One can also off-line create two data objects separately in a physical resource and then register them as replicas of each other. This is called out-of-band replication. SRB provides the means to replicate collections of data objects recursively.

Also see "Replicated Data Management user SRB" (GGF-4, February, 2002) at http://www.sdsc.edu//srb/Pubs/SRBReplication.ppt.

What is a Container?

A Container is a way to put together a lot of small files into one larger file to improve performance. This works very well with resources that include tapes (such as HPSS). The whole container is retrieved from tape, cached on SRB disk, and then multiple files can be quickly read and written on the container copy on disk. The SRB handles the book-keeping for the container.

How do Containers work?

The SRB container is a like a tarball in the sense that it stores multiple files as a one single file. It grows the container on the fly by adding new files as they are ingested into the container. Hence, unlike a tarball, the container can be grown as needed. Also, unlike a tarball, users can read individual files without downloading the container on to their desktops.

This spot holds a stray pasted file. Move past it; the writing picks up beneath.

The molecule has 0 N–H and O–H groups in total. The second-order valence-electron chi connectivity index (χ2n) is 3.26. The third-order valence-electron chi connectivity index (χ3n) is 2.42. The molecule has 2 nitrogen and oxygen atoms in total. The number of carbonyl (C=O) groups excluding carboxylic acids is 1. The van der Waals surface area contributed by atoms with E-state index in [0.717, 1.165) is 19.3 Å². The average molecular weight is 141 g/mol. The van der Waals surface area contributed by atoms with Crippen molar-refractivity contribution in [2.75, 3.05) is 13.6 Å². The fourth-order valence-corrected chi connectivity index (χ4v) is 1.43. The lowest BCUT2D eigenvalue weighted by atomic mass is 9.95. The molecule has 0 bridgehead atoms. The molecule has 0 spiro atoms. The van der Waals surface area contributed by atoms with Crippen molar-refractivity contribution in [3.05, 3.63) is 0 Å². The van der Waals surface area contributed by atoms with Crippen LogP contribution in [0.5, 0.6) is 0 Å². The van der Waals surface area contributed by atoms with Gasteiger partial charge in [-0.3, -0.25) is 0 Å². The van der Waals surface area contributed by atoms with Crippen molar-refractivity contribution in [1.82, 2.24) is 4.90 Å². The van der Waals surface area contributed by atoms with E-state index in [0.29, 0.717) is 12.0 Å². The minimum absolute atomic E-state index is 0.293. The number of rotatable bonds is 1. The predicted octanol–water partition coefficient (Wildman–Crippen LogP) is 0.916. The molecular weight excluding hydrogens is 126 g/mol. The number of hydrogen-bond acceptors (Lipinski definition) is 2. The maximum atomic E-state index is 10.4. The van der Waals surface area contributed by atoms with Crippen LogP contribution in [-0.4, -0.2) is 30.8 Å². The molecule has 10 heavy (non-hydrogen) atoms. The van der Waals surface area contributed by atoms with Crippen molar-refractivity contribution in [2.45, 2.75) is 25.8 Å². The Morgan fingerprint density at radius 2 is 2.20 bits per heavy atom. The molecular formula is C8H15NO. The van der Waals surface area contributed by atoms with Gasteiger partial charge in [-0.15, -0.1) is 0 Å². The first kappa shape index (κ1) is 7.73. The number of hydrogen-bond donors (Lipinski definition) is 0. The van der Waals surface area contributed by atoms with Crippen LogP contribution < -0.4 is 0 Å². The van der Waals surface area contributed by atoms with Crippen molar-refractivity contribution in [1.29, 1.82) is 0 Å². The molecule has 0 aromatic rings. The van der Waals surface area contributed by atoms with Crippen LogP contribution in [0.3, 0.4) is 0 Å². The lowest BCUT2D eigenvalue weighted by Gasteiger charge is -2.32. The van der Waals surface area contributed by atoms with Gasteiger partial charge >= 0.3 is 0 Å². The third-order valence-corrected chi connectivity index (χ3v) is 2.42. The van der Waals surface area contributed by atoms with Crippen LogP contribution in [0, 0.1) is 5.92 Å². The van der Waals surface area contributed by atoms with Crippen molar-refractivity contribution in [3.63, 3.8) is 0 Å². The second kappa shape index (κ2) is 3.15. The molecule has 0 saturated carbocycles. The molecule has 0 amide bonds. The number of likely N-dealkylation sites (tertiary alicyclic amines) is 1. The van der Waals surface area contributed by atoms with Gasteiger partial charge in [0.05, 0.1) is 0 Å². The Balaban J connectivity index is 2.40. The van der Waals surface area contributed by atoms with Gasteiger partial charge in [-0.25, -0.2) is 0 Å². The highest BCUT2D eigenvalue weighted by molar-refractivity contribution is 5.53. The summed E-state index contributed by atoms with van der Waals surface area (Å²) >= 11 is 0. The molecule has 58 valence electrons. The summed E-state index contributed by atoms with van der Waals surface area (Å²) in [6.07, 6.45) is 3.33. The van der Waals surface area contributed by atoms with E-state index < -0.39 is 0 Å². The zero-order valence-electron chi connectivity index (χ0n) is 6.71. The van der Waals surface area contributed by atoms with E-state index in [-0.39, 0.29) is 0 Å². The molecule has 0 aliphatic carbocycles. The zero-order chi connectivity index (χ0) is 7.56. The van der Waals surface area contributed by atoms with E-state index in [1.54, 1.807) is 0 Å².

The SRB keeps all the information about how the container is laid out in its Metadata Catalog (MCAT) and uses it when retrieving individual files. One can also modify and delete files in a container as though they are doing these operations on a normal file and the SRB takes care of the operation.

To answer a related question, the container is not "made" on the desktop and then loaded into the SRB. Instead it is constructed in situ on the resource. But what happens is that containers are normally assigned a logical resource which has two physical components: an archive resource such as the HPSS or roadnet-sam, and a cache resource such as a unix file system (eg. roadnet-unix). All the construction, file access and modifications are done on the cache resource and the storage of a full container or a non-needed container is done on the archive resource.

Hence, the archive sees a single file and the construction is done before getting into the archive on the cache resource (not on the users desktop) which is also a resource controlled by the SRB.

Containers grow in size and are pinched off into physical pieces by the SRB so that a container might look really long, but are actually multiple files of smaller sizes. Normally we recommend these pinching off to be around 100 MBytes or 200 MBytes but then can be in the GB range also. This is akin to blocks in a tape system.